She is involved with and joins her husband, John, in supporting the WSU College of Arts & Humanities, athletics,
Stewart Library, John B. Goddard School of Business & Economics, and Val A. Browning Center for the Performing Arts. One of their very first major gifts in the early 1970s funded the Ada Lindquist Plaza, a beautiful entryway to the campus named in honor of John’s mother. The university’s Alumni Center bears the name of John A. and Telitha E. Lindquist.
It is, perhaps, through her love of the arts and her willingness to give of her time and her wealth to support the production and dissemination of all art forms—performing, visual, literary and creative arts—that she has established her greatest legacy.
She was especially instrumental in the founding, growth, and stability of the Ogden Symphony/ Ballet Association and is now an honorary member. She also served on the Board of Utah Musical Theatre — part of the university/community partnership in downtown Ogden — and continues to support and guide the organization as an honorary member.
Tita has been a long-time supporter of the Eccles Community Arts Center. She and John have made leadership gifts toward the restoration of the Peery’s Egyptian Theatre in downtown Ogden and to the 1999 renovation of the Val A. Browning Center for the Performing Arts on the WSU campus. As a member of the WSU Visual Arts Advisory Committee, Tita was instrumental in the planning for the Ethel Wattis Kimball Visual Arts Center and the Lindquists provided the lead challenge gift for its construction.
Known for her quiet grace and humble demeanor, Tita showed another side by helping to establish a spectacular tribute to the people of Northern Utah. On the Sunday preceding July 24th, over 60,000 people spread their blankets on the campus of Weber State University to marvel in symphonic music and fireworks. This concert, the highlight of the summer for many families, provides an evening of classical music in an outdoor setting. Since 1978, sponsorship by the Lindquists family has made it free and open to all.
Tita’s involvement is rooted in a true love of the arts. She attends virtually everything — from Utah Symphony concerts to art exhibits by WSU faculty to student performances. Tita believes that the best support is to show up. And to both seasoned professional and budding artists, there is no greater praise
Eccles Arts Center Director Sandy Havas states of Tita and John Lindquist, “They come to exhibit openings, spend time visiting with artists, and are the one family that has always stuck right by and supported the arts over the years. And, a lot of the things they do, they do quietly.”
Mrs. Lindquist states, “My husband and I believe strongly that creative opportunities are every bit as important a part of higher education as scientific research or business experiences.”
The Lindquist demonstrated their commitment to that belief by endowing the Telitha E. Lindquist College of Arts and Humanities and by establishing the John A. and Telitha E. Lindquist Endowment for Creative and Artistic Endeavors in 2000.
Tita has been recognized for her service with a Governor’s Award in the Arts (2001), the Utah Society of Fundraisers “Philanthropic Leadership Award” (2001), and was named to the Weber Chamber’s “Wall of Fame” (1987). She received an honorary degree from Weber State in 1991 and a Distinguished Service Award from the WSU Alumni Association in 2003.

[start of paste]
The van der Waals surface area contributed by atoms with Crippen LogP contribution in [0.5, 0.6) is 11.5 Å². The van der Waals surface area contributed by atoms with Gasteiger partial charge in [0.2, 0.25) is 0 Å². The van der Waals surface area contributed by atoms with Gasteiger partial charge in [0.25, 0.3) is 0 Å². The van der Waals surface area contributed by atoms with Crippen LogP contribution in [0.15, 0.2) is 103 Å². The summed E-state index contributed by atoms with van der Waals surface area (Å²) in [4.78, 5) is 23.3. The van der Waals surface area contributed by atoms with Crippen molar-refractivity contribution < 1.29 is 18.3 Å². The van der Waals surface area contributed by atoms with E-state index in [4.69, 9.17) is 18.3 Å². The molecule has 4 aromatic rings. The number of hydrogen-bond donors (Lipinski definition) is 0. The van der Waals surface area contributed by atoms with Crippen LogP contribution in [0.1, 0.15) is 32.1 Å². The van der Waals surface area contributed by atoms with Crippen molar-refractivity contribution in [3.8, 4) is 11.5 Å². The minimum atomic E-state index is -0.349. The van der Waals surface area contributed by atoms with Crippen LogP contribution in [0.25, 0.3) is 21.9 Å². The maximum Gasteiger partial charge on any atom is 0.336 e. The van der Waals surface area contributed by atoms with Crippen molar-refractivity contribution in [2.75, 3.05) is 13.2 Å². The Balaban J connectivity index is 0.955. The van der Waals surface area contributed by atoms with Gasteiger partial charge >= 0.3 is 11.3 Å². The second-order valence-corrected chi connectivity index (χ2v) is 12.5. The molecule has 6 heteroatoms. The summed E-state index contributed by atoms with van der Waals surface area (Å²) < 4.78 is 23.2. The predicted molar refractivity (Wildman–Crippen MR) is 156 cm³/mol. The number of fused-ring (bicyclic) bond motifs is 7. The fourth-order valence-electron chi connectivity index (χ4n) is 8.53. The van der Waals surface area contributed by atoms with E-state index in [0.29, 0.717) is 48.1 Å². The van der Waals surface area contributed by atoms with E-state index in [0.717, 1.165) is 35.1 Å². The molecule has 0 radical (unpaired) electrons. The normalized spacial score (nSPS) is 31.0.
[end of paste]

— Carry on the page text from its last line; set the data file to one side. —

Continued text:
Tita has taken steps to ensure that her values continue by instilling a sense of philanthropy in her seven children, all of whom are building their own legacy of involvement and support.
Telitha E. Lindquist gives generously of her time, her energy, and her presence. She attends board meetings and contributes ideas, she has the vision to see the potential in others, she attends performances and exhibits and shows her appreciation of talent. She nurtures young students and the faculty who teach and mentor them. Tita Lindquist enriches our community, our campus and our state.
Telitha Ellis was born in Ogden in 1920 but moved to Lincolnshire, England at the age of seven when her father, a chemical engineer, was asked to manage the sugar-refining business near Woodhall Spa. In 1937, her mother returned to Ogden with Tita and her two brothers in tow for a year-long family vacation. When it became obvious that war was imminent, the family decided to stay in Utah while Tita’s father remained in England to manage the critically-needed sugar business.
Tita spent the next year at Ogden High School — though she was eligible to go to a university, her aunts prescribed a year of high school so that she could become “Americanized.” After receiving a high school diploma, she then attended the University of Utah where she was active in Chi Omega sorority and majored in business.
During that time, Tita began to make an impression on a Weber State University student named John A. Lindquist. Mature, pretty and petite, with “auburn hair and rosy cheeks,” she won his heart and on April 5, 1942 they were engaged. Less than one month later, John was inducted into the Army and was immediately sent to Texas. Tita remained in Salt Lake City, but in early May 1943, John arranged a “special” furlough, sent a telegraph home and within the month they were married.
As a war bride, Tita moved often during the next year; she rented tiny rooms in San Antonio and Childress, Texas; Salt Lake City; and then back to El Paso in an effort to see her new husband a few times a week ... or month! When John was shipped oversees in 1944, Tita, expecting their first child, again returned to Ogden to set up a home and begin a family
The Lindquists were fortunate. As the war ended, John was transferred, safe and sound, back to the states and he and his bride finally began their life together as a couple. While raising seven children, Tita has also touched the lives of others as a dedicated community and campus volunteer.